Besides practice and learning more about my growing plants, I knew the exercise would be pointless. The Cannabis Regulation and Tax Act states that I “may cultivate cannabis plants, with a limit of 5 plants that are more than 5 inches tall,” which makes cloning near impossible to keep below five inches before the mother plants harvest.
One reason we follow the Cannabis Regulation and Tax Act to a T is because I want to learn the struggles and frustration patients have while growing in Illinois. What parts of the law need fixed? To truly know, I have to obey the law. So I created clones. It was a successful endeavor but with a heartbreaking ending reminiscent to John Steinbeck’s Of Mice and Men.
I’d intentionally let my five plants (Dream Queen, Amnesia Lemon, Blood Diamond OG, Prayer Pupil, and Swabi Pakistani 3) bush out more than I should have so I would have plenty of branches to clone. Our sponsor Aroma Grow Store and owner Brian Marks mailed me the macroplugs, Clonex Rooting Gel, Clonex Clone Solution, seedling trays, and dome needed to make the cuts.
I soaked a few macroplugs in the solution and squeezed out the gel into a saké glass. Each plant had plenty spots to prune. Probably too many.
For each branch, I snipped each cutting, sliced the bottom of the branch at a 45-degree angle to expose as much of the inside as possible for better rooting, dipped the bottom of the stem into the Clonex gel, and placed stem inside the pre-soaked macroplug. I clipped off all leaves but the top two, and then snipped off the tips of each leaf to force the cut to focus on creating roots and not wasting energy on the leaves. After I finished the first cut, I repeated the process until I had fifty cuts from five plants.
The point was to grow them until they rooted and became true clones. I poured the remaining solution into the bottom tray and placed the dome on the cuttings. I made sure they had plenty of humidity inside the dome and sprayed them when needed. I shined down two regular florescent lamp lights into the seedling dome.
A week later, I realized that my five plants had a few more branches that needed pruned, so I made more clones. In fact, I made a clone of every cut that I thought would survive. More than seventy-five. I became obsessive about saving each branch. I couldn’t stop myself. Even when I ran out of gel and macroplugs, I used aloe from a houseplant and FoxFarm Seed Starter.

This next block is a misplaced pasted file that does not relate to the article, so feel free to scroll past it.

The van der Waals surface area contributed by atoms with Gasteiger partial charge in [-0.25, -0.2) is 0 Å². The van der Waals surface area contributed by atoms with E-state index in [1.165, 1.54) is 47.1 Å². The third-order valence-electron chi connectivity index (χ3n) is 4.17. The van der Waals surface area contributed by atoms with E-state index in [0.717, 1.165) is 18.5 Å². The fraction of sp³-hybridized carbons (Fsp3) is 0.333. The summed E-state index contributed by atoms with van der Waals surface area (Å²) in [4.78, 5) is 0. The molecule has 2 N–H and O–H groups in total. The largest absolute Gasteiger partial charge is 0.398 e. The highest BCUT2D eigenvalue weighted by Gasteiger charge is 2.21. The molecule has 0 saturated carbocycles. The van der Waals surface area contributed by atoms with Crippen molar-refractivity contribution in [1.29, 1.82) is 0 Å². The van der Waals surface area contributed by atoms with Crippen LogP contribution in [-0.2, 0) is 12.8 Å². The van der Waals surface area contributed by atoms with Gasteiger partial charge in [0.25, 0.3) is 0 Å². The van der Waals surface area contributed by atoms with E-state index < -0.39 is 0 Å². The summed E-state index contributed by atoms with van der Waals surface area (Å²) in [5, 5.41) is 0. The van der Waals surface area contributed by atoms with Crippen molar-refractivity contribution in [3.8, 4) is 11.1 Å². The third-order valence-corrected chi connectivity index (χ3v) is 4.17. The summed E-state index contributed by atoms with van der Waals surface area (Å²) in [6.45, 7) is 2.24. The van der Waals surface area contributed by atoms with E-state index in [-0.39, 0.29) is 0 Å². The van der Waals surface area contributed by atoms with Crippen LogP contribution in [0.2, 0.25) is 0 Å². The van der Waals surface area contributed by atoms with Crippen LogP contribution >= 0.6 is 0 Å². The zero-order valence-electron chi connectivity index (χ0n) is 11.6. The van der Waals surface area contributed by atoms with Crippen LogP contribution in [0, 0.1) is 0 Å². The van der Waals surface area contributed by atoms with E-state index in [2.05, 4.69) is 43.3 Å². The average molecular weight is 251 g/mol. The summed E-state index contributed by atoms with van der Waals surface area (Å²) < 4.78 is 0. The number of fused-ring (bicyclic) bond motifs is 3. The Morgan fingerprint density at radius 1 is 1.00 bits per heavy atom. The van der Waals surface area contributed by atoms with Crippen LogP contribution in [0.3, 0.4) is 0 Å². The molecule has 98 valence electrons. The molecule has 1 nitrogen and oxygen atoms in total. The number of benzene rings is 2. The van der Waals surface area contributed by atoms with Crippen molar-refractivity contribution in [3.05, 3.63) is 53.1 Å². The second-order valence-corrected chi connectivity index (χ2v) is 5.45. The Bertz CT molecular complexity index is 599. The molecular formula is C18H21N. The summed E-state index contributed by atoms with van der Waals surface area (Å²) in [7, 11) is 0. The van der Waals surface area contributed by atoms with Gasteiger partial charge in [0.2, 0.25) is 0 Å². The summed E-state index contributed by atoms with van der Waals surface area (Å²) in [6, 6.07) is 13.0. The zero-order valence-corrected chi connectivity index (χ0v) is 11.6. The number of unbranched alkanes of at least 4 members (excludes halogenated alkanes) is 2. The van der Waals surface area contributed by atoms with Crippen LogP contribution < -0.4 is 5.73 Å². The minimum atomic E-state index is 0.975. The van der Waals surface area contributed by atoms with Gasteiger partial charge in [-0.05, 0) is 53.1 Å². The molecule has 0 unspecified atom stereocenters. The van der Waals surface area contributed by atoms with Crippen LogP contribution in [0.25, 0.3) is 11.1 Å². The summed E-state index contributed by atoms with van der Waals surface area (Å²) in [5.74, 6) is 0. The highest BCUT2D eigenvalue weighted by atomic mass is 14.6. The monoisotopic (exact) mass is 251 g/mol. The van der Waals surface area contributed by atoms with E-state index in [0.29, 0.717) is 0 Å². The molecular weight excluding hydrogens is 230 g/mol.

I was completely amazed that 100% of the cuts rooted into clones. It truly was one of the proudest moments of my first grow so far. I would have loved to share the clones with other Illinois medical patients who can’t afford clones or seeds, or patients who want to try a new medical strains they would not otherwise have the opportunity to grow.
But the Cannabis Regulation and Tax Act states, “(9) A registered qualifying patient who cultivates more than the allowable number of cannabis plants, or who sells or gives away cannabis plants, cannabis, or cannabis-infused products produced under this Section, is liable for penalties as provided by law, including the Cannabis Control Act, in addition to loss of home cultivation privileges as established by rule.”
So after the proudest moment of my grow journal came the most heartbreaking moment. This is where, to avoid triggering more distress, I must offer fiction and literary allusions to better explain the heartbreak Illinois caused.
Once the clones neared five inches in height, I had an unwanted decision to make. With Illinois’ bloodthirsty five-plant-limit posse lurking in the distant, I said, “No, clones, I ain’t mad. I never been mad, and I ain’ now. That’s a thing I want ya to know.” I told the clones to take off the dome and look beyond the trashcan and imagine as I described our wonderful farm in southern Illinois, where nobody will ever be mean to them again. I spoke of the alfalfa and the rabbits.
“Le’s do it now,” the clones said. “Le’s get that place now.”
As Illinois’ five-plant-limit posse closed in, I removed Carlson’s gun from my jacket and shot each clone in the back of the head.
Check back for Grow Journal 12: Sea of Green or click here for earlier entries of News Joint Grow Journal. A Prairie State of Mind.
(With all apologies to John Steinbeck)